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- The Bride of the Nile, Volume 5. - 9/9 -


with tan spots over his eyes, whose leg had been smashed by a badly-aimed spear: I can see him now! Others followed; feathered or four-footed sufferers; and this was the beginning of my surgical career. The invalid birds on the trees I still owe to my old allies the barbers. I only occasionally take beasts in hand. The lame children, whom you saw in the garden, come to me from poor parents who cannot afford a surgeon's aid. The merry, curly-headed boy who brought you a rose just now is to go home again in a few days.--But to return to the story of my youth.

"The more serious events which gave my life this particular bias occurred in my twentieth year, when I had already left even the high school behind me; nor was I fully carried away by their influence till after my uncle had procured me several opportunities of proving my proficiency in my calling. I may say without vanity that my speeches won approval; but I was revolted by the pompous, flowery bombast, without which I should have been hissed down, and though my parents rejoiced when I went home from Niku, Arsmoe, or some other little provincial town, with laurel-wreaths and gold pieces, to myself I always seemed an impostor. Still, for my father's sake, I dared not give up my profession, although I hated more and more the task of praising people to the skies whom I neither loved nor respected, and of shedding tears of pathos while all the time I was minded to laugh.

"I had plenty of time to myself, and as I did not lack courage and held stoutly to our Greek confession, I was always to be found where there was any stir or contention between the various sects. They generally passed off with nothing worse than bruises and scratches, but now and then swords were drawn. On one occasion thousands came forth to meet thousands, and the Prefect called out the troops--all Greeks--to restore order by force. A massacre ensued in which thousands were killed. I could not describe it! Such scenes were not rare, and the fury and greed of the mob were often directed against the Jews by the machinations of the creatures of the archbishop and the government. The things I saw there were so horrible, so shocking, that the tongue refuses to tell them; but one poor Jewess, whose husband the wretches--our fellow Christians--killed, and then pillaged the house, I have never forgotten! A soldier dragged her down by her hair, while a ruffian snatched the child from her breast and, holding it by its feet, dashed its skull against the wall before her eyes--as you might slash a wet cloth against a pillar to dry it--I shall never forget that handsome young mother and her child; they come before me in my dreams at night even now.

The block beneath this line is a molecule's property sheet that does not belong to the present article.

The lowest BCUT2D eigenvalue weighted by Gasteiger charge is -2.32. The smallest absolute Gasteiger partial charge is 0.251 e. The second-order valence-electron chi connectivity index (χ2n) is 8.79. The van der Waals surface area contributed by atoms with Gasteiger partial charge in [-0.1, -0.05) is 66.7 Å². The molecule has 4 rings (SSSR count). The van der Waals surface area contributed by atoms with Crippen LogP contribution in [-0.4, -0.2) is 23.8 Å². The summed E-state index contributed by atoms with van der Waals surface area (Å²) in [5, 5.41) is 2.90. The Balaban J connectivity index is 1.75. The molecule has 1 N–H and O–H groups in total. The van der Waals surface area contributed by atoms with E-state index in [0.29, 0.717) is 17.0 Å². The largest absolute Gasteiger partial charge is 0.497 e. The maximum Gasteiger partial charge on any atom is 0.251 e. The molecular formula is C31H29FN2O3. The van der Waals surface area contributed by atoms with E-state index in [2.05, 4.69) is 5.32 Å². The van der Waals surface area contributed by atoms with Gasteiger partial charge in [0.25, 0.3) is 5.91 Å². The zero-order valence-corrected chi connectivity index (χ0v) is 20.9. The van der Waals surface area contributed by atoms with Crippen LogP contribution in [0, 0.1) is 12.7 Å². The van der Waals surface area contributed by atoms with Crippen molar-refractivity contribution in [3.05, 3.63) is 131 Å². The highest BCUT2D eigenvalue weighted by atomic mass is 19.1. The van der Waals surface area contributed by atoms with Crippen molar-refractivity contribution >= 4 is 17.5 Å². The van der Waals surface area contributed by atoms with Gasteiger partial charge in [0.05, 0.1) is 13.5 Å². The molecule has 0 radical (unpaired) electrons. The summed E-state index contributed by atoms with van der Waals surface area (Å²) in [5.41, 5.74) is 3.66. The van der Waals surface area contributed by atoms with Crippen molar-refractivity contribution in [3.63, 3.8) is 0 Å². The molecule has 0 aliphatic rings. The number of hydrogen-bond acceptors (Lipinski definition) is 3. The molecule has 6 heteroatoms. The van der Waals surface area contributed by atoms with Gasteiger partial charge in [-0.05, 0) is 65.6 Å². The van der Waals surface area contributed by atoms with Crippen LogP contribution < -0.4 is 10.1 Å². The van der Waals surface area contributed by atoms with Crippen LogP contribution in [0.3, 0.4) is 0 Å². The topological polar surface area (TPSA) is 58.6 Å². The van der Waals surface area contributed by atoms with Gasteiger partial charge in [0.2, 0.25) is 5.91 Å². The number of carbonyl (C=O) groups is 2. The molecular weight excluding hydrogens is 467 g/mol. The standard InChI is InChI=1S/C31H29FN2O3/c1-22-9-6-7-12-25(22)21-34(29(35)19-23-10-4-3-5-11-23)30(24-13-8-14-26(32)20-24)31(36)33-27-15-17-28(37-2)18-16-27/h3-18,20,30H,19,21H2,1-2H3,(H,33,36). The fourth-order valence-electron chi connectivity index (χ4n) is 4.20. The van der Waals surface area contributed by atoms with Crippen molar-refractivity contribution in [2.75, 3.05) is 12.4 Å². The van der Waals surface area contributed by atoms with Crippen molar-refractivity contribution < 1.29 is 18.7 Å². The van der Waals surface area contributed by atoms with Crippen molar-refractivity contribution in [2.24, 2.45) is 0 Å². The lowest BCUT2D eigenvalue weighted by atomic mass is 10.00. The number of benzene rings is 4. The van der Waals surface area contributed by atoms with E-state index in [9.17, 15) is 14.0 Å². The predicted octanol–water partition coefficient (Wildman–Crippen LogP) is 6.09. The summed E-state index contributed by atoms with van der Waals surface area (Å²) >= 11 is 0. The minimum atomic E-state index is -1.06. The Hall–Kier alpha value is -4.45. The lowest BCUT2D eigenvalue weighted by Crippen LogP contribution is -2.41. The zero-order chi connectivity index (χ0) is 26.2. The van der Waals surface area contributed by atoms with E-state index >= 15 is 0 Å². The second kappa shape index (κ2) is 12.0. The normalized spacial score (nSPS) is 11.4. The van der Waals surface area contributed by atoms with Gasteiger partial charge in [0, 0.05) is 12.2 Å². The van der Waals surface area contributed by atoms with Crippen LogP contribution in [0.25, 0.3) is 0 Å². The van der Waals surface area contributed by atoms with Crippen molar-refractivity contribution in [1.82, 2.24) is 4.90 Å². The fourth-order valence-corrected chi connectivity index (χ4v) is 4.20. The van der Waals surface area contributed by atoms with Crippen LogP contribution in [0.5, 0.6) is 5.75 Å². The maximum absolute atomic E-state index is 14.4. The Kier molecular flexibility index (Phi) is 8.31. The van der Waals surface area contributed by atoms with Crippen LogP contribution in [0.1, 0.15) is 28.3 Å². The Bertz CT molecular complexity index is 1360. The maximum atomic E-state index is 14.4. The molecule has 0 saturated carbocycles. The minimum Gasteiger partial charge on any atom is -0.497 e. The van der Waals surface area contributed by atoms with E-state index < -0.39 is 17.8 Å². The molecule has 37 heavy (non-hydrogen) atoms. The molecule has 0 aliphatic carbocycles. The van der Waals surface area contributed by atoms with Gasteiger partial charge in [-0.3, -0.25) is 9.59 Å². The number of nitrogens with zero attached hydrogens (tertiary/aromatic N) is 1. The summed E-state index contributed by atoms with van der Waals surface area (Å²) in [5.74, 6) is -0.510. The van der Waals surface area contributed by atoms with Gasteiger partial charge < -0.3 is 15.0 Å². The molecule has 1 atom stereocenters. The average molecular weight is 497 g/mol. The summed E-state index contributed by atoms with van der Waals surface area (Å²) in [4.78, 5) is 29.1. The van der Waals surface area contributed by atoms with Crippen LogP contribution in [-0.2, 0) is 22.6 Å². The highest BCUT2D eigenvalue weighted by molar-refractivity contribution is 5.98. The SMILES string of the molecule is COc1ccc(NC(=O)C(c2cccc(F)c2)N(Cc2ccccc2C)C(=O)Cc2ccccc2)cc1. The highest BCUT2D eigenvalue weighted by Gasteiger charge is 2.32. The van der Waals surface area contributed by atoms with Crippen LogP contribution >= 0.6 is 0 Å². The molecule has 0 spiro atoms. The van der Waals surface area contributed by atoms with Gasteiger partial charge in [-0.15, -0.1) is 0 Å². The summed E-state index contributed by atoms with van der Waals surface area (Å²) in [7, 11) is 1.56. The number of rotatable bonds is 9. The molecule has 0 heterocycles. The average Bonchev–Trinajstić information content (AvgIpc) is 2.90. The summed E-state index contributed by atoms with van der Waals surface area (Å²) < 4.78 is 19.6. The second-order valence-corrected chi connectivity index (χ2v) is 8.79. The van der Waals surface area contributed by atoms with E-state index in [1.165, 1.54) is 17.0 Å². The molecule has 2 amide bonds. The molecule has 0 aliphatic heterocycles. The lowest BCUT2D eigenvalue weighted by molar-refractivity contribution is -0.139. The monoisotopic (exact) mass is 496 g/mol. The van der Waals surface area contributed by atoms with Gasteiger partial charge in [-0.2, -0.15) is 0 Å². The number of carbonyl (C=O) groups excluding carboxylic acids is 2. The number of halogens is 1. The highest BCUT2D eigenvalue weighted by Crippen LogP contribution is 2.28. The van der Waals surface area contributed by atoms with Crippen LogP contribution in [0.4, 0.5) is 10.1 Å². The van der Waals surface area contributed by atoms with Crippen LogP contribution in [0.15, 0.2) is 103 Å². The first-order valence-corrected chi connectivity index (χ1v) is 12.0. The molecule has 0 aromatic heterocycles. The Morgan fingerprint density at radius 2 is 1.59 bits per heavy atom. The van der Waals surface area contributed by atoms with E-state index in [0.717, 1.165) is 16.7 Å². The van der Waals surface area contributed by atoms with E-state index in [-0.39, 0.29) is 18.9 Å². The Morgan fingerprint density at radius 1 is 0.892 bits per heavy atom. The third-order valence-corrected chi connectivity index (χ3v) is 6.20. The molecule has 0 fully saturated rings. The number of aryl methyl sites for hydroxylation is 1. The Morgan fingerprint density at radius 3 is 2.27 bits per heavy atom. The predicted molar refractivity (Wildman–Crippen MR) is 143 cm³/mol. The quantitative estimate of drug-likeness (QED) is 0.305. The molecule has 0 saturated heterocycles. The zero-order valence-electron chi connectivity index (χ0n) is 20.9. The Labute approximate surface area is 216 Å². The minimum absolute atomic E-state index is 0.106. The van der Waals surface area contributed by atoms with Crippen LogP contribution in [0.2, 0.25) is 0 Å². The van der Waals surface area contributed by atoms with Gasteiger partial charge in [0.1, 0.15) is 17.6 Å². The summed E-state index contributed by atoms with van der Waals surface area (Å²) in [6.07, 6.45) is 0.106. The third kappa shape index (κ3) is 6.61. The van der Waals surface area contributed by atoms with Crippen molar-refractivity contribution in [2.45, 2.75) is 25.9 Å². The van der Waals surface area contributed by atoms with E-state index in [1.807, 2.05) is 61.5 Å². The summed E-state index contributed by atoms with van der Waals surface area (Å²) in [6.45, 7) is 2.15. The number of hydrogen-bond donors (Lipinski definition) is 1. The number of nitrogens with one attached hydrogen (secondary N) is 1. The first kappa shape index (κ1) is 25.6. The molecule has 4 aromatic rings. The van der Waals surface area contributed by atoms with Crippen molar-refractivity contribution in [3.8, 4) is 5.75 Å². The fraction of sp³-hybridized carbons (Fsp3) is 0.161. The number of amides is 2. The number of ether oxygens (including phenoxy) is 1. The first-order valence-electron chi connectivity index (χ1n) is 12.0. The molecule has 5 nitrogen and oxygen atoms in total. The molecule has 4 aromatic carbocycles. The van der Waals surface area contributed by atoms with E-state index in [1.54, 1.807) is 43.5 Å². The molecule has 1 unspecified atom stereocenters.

"All these things I saw; and I shuddered to behold God's creatures, beings endowed with reason, persecuting their fellows, plunging them into misery, tearing them limb from limb--and why? Merciful Saviour, why? For sheer hatred--as sure as man is the standard for all things--merely carried away by a hideous impulse to spite their neighbor for not thinking as they do--nay, simply for not being themselves--to hurt him, insult him, work him woe. And these fanatics, these armies who raised the standard of ruthlessness, of extermination, of bloodthirstiness, were Christians, were baptized in the name of Him who bids us forgive our enemies, who enlarged the borders of love from the home and the city and the state to include all mankind; who raised the adulteress from the dust, who took children into his arms, and would have more joy over a sinner who repents than over ninety and nine just persons!--Blood, blood, was what they craved; and did not the doctrine of Him whose followers they boastfully called themselves grow out of the blood of Him who shed it for all men alike,--just as that lotos flower grows out of the clear water in the marble tank? And it was the highest guardians and keepers of this teaching of mercy, who goaded on the fury of the mob: Patriarchs, bishops, priests and deacons--instead of pointing to the picture of the Shepherd who tenderly carries the lost sheep and brings it home to the fold.

"My own times seemed to me the worst that had ever been; aye, and--as surely as man is the standard of all things--so they are! for love is turned to hatred, mercy to implacable hardheartedness. The thrones not only of the temporal but of the spiritual rulers, are dripping with the blood of their fellow-men. Emperors and bishops set the example; subjects and churchmen follow it. The great, the leading men of the struggle are copied by the small, by the peaceful candidates for spiritual benefices. All that I saw as a man, in the open streets, I had already seen as a boy both in the low and high schools. Every doctrine has its adherents; the man who casts in his lot with Cneius is hated by Caius, who forthwith speaks and writes to no other end than to vex and put down Cneius, and give him pain. Each for his part strives his utmost to find out faults in his neighbor and to put him in the pillory, particularly if his antagonist is held the greater man, or is likely to overtop him. Listen to the girls at the well, to the women at the spindle; no one is sure of applause who cannot tell some evil of the other men or women. Who cares to listen to his neighbor's praises? The man who hears that his brother is happy at once envies him! Hatred, hatred everywhere! Everywhere the will, the desire, the passion for bringing grief and ruin on others rather than to help them, raise them and heal them!